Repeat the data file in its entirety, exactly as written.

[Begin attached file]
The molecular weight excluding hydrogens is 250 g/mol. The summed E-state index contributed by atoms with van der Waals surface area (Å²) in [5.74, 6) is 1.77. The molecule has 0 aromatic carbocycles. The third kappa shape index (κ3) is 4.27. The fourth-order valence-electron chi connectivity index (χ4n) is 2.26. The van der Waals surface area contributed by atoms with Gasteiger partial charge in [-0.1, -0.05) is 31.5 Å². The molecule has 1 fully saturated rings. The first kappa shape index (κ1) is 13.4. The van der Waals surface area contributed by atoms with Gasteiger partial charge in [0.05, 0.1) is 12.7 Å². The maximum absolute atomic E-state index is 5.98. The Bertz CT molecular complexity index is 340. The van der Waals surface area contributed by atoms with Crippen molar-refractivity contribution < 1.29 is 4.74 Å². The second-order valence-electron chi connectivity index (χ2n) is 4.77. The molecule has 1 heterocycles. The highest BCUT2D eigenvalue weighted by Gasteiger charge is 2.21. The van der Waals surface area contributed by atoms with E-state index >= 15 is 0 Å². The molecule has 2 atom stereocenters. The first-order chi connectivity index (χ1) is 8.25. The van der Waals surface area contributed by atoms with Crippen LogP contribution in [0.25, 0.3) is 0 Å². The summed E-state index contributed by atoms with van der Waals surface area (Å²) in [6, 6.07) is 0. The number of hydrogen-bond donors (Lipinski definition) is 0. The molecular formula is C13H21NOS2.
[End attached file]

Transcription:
The molecular weight excluding hydrogens is 250 g/mol. The summed E-state index contributed by atoms with van der Waals surface area (Å²) in [5.74, 6) is 1.77. The molecule has 0 aromatic carbocycles. The third kappa shape index (κ3) is 4.27. The fourth-order valence-electron chi connectivity index (χ4n) is 2.26. The van der Waals surface area contributed by atoms with Gasteiger partial charge in [-0.1, -0.05) is 31.5 Å². The molecule has 1 fully saturated rings. The first kappa shape index (κ1) is 13.4. The van der Waals surface area contributed by atoms with Gasteiger partial charge in [0.05, 0.1) is 12.7 Å². The maximum absolute atomic E-state index is 5.98. The Bertz CT molecular complexity index is 340. The van der Waals surface area contributed by atoms with Crippen molar-refractivity contribution < 1.29 is 4.74 Å². The second-order valence-electron chi connectivity index (χ2n) is 4.77. The molecule has 1 heterocycles. The highest BCUT2D eigenvalue weighted by Gasteiger charge is 2.21. The van der Waals surface area contributed by atoms with E-state index >= 15 is 0 Å². The molecule has 2 atom stereocenters. The first-order chi connectivity index (χ1) is 8.25. The van der Waals surface area contributed by atoms with Crippen LogP contribution in [0.25, 0.3) is 0 Å². The summed E-state index contributed by atoms with van der Waals surface area (Å²) in [6, 6.07) is 0. The number of hydrogen-bond donors (Lipinski definition) is 0. The molecular formula is C13H21NOS2.